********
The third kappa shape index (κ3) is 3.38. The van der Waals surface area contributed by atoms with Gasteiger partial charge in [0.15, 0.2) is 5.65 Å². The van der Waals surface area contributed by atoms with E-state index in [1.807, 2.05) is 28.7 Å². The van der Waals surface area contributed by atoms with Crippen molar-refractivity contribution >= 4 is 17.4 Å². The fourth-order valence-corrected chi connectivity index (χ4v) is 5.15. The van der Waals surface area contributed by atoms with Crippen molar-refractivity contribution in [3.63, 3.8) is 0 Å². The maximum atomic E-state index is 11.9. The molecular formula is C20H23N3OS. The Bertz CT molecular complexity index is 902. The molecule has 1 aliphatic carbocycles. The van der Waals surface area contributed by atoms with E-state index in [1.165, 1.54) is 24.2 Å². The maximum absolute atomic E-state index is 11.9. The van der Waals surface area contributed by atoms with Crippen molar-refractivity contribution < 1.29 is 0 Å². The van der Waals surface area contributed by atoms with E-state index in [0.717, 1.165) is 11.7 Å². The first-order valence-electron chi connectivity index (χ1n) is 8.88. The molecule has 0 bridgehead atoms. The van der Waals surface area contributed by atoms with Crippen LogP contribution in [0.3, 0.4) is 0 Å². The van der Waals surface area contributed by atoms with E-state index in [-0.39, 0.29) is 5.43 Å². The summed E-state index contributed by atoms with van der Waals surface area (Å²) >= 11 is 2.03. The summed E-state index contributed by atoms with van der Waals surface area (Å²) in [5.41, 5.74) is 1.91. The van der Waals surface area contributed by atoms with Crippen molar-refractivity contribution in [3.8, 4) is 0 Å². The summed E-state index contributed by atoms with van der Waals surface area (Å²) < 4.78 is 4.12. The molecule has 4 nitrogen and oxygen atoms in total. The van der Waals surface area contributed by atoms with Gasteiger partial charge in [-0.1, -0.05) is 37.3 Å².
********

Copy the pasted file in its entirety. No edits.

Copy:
The third kappa shape index (κ3) is 3.38. The van der Waals surface area contributed by atoms with Gasteiger partial charge in [0.15, 0.2) is 5.65 Å². The van der Waals surface area contributed by atoms with E-state index in [1.807, 2.05) is 28.7 Å². The van der Waals surface area contributed by atoms with Crippen molar-refractivity contribution >= 4 is 17.4 Å². The fourth-order valence-corrected chi connectivity index (χ4v) is 5.15. The van der Waals surface area contributed by atoms with Crippen molar-refractivity contribution in [3.63, 3.8) is 0 Å². The maximum atomic E-state index is 11.9. The molecular formula is C20H23N3OS. The Bertz CT molecular complexity index is 902. The molecule has 1 aliphatic carbocycles. The van der Waals surface area contributed by atoms with E-state index in [1.165, 1.54) is 24.2 Å². The maximum absolute atomic E-state index is 11.9. The van der Waals surface area contributed by atoms with Crippen molar-refractivity contribution < 1.29 is 0 Å². The van der Waals surface area contributed by atoms with E-state index in [0.717, 1.165) is 11.7 Å². The first-order valence-electron chi connectivity index (χ1n) is 8.88. The molecule has 0 bridgehead atoms. The van der Waals surface area contributed by atoms with Crippen LogP contribution in [0.3, 0.4) is 0 Å². The van der Waals surface area contributed by atoms with E-state index in [-0.39, 0.29) is 5.43 Å². The summed E-state index contributed by atoms with van der Waals surface area (Å²) >= 11 is 2.03. The summed E-state index contributed by atoms with van der Waals surface area (Å²) in [5.41, 5.74) is 1.91. The van der Waals surface area contributed by atoms with Crippen molar-refractivity contribution in [3.8, 4) is 0 Å². The summed E-state index contributed by atoms with van der Waals surface area (Å²) < 4.78 is 4.12. The molecule has 4 nitrogen and oxygen atoms in total. The van der Waals surface area contributed by atoms with Gasteiger partial charge in [-0.1, -0.05) is 37.3 Å².